Black careers matter: Know your facts

Oct 20, 2021 | Diversity

Facts and stats to help your organisation make Black careers matter.

ISE’s Black Careers Matter report highlighted the need for change in student recruitment and development.

Here are some facts and stats to help your understanding of the challenges young Black heritage people face in society, education and work. They can also be used to drive steps for positive change within your organisation.

Black people in society

Source: UK government

  • In total Black and ethnic minority people make up around 14% of the UK population. Of these around 3% of British citizens are Black, with another 2% from Mixed/Multiple ethnic groups (UK government)
  • About 10% of MPs and about 6% of members of the House of Lords are from an ethnic minority background.
  • Black and ethnic minority people make up around 7% of court judges. With only around 1% of court judges coming from Black heritage backgrounds.
  • People from Black heritage backgrounds are less likely to be homeowners than those from White backgrounds. E.g. around 68% of White British households own their home, while around 40% of Black Caribbean and 20% of Black African households do.

Source: Equality & Human Rights Commission

  • A Black man is still five times more likely to be stopped and searched by police than a White man in England and Wales.


Black student experiences of education

Source: Ethnicity, race and inequality in the UK (2020)

  • Black Caribbean students are almost three times as likely to be excluded from school as White British students.
  • 4% of Black Caribbean students gain at least three A grades at A level. For Black African students this is 6% and for White British students this is 11%.
  • Black students are more likely to get a place to study at a higher education institution than White students by around 15%.
  • 68% of Black African students who attend a Russell Group University get a 2:1 or First-class degree. For Black Caribbean students this is 72% and for White British students 83%.

Source: UK government

  • 36% of White British students who enter higher education go to a ‘high tariff’ institution while only 18% of Black students do.


Black workers

Source: UK government

  • Black workers earn on average £1 an hour less than White British workers.
  • Only 5% of Black workers are in management and senior roles in comparison to 11% of White British workers.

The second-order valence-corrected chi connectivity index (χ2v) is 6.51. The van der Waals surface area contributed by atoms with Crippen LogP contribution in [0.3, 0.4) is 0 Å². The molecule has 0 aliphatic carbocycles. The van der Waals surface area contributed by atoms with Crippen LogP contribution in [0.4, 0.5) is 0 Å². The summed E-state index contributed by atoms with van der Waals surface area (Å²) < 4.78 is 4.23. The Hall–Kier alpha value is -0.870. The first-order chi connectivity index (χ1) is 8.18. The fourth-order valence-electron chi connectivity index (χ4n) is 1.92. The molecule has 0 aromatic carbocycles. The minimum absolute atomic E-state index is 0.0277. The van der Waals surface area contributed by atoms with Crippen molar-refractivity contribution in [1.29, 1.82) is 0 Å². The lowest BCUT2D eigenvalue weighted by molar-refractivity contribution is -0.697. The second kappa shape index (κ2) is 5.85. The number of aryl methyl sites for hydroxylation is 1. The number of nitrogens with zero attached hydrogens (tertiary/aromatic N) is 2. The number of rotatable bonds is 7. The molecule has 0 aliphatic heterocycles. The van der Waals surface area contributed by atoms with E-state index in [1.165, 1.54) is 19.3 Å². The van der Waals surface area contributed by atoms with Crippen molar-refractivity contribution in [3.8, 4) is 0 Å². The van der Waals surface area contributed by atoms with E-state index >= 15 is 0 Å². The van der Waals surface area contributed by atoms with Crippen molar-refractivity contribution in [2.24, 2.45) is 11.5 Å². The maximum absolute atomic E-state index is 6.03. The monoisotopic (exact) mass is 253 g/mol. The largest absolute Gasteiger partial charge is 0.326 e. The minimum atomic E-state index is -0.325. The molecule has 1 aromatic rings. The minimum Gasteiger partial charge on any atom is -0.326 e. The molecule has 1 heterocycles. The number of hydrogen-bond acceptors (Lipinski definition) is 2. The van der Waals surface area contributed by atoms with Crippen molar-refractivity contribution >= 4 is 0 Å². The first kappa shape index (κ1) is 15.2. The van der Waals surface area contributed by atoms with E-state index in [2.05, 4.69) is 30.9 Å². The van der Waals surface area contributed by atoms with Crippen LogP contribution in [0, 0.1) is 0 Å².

Source: Are employers in Britain discriminating against ethnic minorities? (2019)

  • On average across the whole population, applicants for jobs from ethnic minorities have to send 60% more applications to receive the same number of call backs as White candidates.


What is institutional racism?

The term ‘institutional racism’ is used to describe situations where organisations’ policies, culture and structures discriminate or disadvantage depending on ethnicity. The concept is important because it recognises that you do not need an individual to be actively racist, or even unconsciously biased, for racism to operate.

For example, an organisation where interns are all recruited through existing (White) employees’ social networks could be institutionally racist. If the approach to recruitment leads to ethnic, and social, reproduction, there will be a racist outcome without any individual employee needing to be a racist. (Commission on Race and Ethnic Disparities, 2021)

What is critical race theory?

This is a body of academic writing and research which explores how race structures people’s experience and life chances. It has its origins in the USA and in the legal field but has been influential in many countries and fields. It argues that racial inequalities are the result of historic and systemic factors rather than just individuals acting in a racist way. It is interested in intersectionality and in how racial inequality is intertwined with other forms of inequality. It is not an organised party or movement nor is there a single ‘critical race theory’ position on any one issue. (Critical race theory: What it is and what it isn’t, 2021)

What are microaggressions?

The term ‘microaggression’ is used to describe brief and often unintended and unthinking comments, criticisms or behaviours that call attention to individuals’ membership of a particular group and make them feel uncomfortable.

Microaggressions can take numerous forms including jokes, questions, requests or omissions. While the individual perpetrating the microagression may not be seeking to be aggressive, the systematic and cumulative effect of multiple microagresssions may be harmful and disruptive to the individual who is the subject of them.

Read more about the sources of these facts as well as more data and cases studies in ISE’s Black Careers Matter

Read more Black Careers Matter content

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